Dutch Ambassador to the United Kingdom, Laetitia van den Assum, explains why she's supporting our Space for Cycling campaign

Laetitia van Assum (pictured below), Dutch Ambassador to the UK, explains why the Embassy of the Kingdom of the Netherlands is such an enthusiastic supporter of our Space for Cycling campaign

Dutch Ambassador to the UK

Everyone knows the Netherlands is a nation of cycling, but it was not always thus: for years after the Second World War, car use went through the roof while cycling stagnated.

This was because little consideration was being made for cycling on streets that had become clogged up with motor traffic.

By the 1960s, cities in particular had grown ever more congested with motor traffic, and the number of collisions involving cars increased, including fatal crashes.

It was a significant rise in the number of child fatalities on the roads that was the straw that broke the camel's back.

Massive demonstrations ensued organised by campaign groups, often by mothers, called to 'Stop the Murder of our Children' (see below). People demanded space was made for cycling on Dutch streets, in cities for Dutch men, women and children.

What happened next took a good 40 years, but the Netherlands took steps to design streets that separated cyclists from fast motor traffic, gradually changing the street designs across the country to encourage bicycle travel.

We built bicycle highways between towns and cities, and took measures to reduce car use, particularly in inner cities (see below).

Stop der Kindermoord

Street without through motor traffic

We also invested heavily in huge bicycle parking facilities near railway stations to link up various forms of public transport with cycling.

Cycling infrastructure has, however, not been the entire solution. An adapted legislative framework (a tailored 'Highway Code') and sustained funding also made this progress possible.

Equally, the Dutch consider the training of all road users - cyclists, motorists and pedestrians alike - vital in increasing the awareness of each other's needs and rights.

The result of 40 years of investment, planning and legislation has been to enable millions of efficient, clean, healthy and sustainable journeys in the Netherlands every day.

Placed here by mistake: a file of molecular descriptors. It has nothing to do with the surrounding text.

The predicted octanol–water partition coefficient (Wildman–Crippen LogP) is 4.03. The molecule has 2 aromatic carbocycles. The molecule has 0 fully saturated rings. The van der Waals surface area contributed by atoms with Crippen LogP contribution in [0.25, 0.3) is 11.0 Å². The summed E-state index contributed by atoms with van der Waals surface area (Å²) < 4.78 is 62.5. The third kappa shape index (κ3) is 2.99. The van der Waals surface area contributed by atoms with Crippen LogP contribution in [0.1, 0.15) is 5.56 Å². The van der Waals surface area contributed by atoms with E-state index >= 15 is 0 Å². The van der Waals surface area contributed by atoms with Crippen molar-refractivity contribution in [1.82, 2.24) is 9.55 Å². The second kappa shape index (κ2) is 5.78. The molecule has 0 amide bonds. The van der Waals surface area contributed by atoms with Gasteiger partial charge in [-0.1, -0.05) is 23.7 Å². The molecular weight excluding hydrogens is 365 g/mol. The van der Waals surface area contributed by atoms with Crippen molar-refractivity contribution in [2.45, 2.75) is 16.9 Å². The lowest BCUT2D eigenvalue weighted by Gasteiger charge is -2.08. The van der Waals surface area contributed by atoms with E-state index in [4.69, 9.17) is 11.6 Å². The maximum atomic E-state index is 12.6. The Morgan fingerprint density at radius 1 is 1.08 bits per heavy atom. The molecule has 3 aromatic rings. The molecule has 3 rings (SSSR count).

protected cycle lanes

The Dutch use cycling for travel, commuting, sport, and leisure - what's better than lovely bike ride on a beautiful day?

Designing streets for cycling is now deeply ingrained in the Dutch psyche, to the point where the national government no longer has to enforce guidelines for cycling.

Our local authorities and planners that commission and building infrastructure have already reached a high level of cycling awareness.

We have created space for cycling not only on our roads, but in our legal system, at our stations, at our workplaces, in our attitudes to building and planning.

We have tried to create space for cycling in our daily lives to the point that it is as natural as walking.

deliveries by bicycle

It took us many years to get there and we had to learn a lot of lessons along the way, which is why we are keen to share these lessons with others who are trying to find their own way forward.

Dutch embassies around the world help to share and promote Dutch knowledge and expertise, which includes our experience with cycling.

We realise the British situation is somewhat different from ours in the Netherlands, but there are plenty of our lessons you can apply to your specific situation.

When we were asked by the London Cycling Campaign to support its fantastic Love London, Go Dutch campaign in 2012, it was a perfect opportunity for us to share these lessons with you.

That campaign was a great success, with each of the five mayoral candidates acknowledging that something needed to change, supporting the campaign publicly, and 10,000 people joining the Big Ride (see below).

Big Ride crowd

We are delighted with the progress made towards the outer London mini-Holland projects, and hope these will be useful examples of workable local applications of Dutch-style design solutions that could be an example for other parts of the country.

On the back of this success in London, we were approached by various other councils and cycling organisations across the UK to provide our expertise, co-organising conferences in London, Bristol, Manchester, Birmingham, Newcastle and Edinburgh.

We brought in Dutch specialists to run technical workshops for British planners and engineers and brought a group of UK cycling experts to the Netherlands for a fact-finding mission, including the London's Cycling Commissioner Andrew Gilligan.

We also hosted the opening of Bike Week at the Dutch Embassy last June, and will do so again for the 2014 edition.

So when LCC approached us to support their Space for Cycling campaign, it seemed to us a natural progression on previous efforts to create public and political awareness around cycling.

Space for Cycling is exactly what we created in the Netherlands over those 40 years and we are, as ever, very ready to provide the knowledge and expertise where needed to help local councils create this space as well.

Laetitia van den Assum
Ambassador of the Kingdom of the Netherlands

Take action

Please write to your council election candidates calling for Space for Cycling at www.space4cycling.org/action.

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